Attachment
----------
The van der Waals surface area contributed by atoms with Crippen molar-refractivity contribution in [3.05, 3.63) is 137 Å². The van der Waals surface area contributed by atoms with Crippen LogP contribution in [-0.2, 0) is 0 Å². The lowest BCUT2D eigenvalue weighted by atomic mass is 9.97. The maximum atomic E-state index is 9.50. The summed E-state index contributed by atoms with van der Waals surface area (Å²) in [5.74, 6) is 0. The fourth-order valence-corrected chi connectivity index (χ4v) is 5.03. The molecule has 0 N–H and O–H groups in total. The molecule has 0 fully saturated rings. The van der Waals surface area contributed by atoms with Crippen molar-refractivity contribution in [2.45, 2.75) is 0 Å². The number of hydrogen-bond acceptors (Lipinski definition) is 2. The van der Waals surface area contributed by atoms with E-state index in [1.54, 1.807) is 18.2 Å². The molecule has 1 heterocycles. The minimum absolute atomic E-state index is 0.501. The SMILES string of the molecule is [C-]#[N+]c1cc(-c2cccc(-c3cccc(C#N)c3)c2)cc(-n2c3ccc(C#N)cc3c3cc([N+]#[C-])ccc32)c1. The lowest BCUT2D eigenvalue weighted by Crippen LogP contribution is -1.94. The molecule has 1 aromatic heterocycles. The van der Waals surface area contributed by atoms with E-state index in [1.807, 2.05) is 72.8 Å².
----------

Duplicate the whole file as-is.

The van der Waals surface area contributed by atoms with Crippen molar-refractivity contribution in [3.05, 3.63) is 137 Å². The van der Waals surface area contributed by atoms with Crippen LogP contribution in [-0.2, 0) is 0 Å². The lowest BCUT2D eigenvalue weighted by atomic mass is 9.97. The maximum atomic E-state index is 9.50. The summed E-state index contributed by atoms with van der Waals surface area (Å²) in [5.74, 6) is 0. The fourth-order valence-corrected chi connectivity index (χ4v) is 5.03. The molecule has 0 N–H and O–H groups in total. The molecule has 0 fully saturated rings. The van der Waals surface area contributed by atoms with Crippen molar-refractivity contribution in [2.45, 2.75) is 0 Å². The number of hydrogen-bond acceptors (Lipinski definition) is 2. The van der Waals surface area contributed by atoms with E-state index in [1.54, 1.807) is 18.2 Å². The molecule has 1 heterocycles. The minimum absolute atomic E-state index is 0.501. The SMILES string of the molecule is [C-]#[N+]c1cc(-c2cccc(-c3cccc(C#N)c3)c2)cc(-n2c3ccc(C#N)cc3c3cc([N+]#[C-])ccc32)c1. The lowest BCUT2D eigenvalue weighted by Crippen LogP contribution is -1.94. The molecule has 1 aromatic heterocycles. The van der Waals surface area contributed by atoms with E-state index in [1.807, 2.05) is 72.8 Å².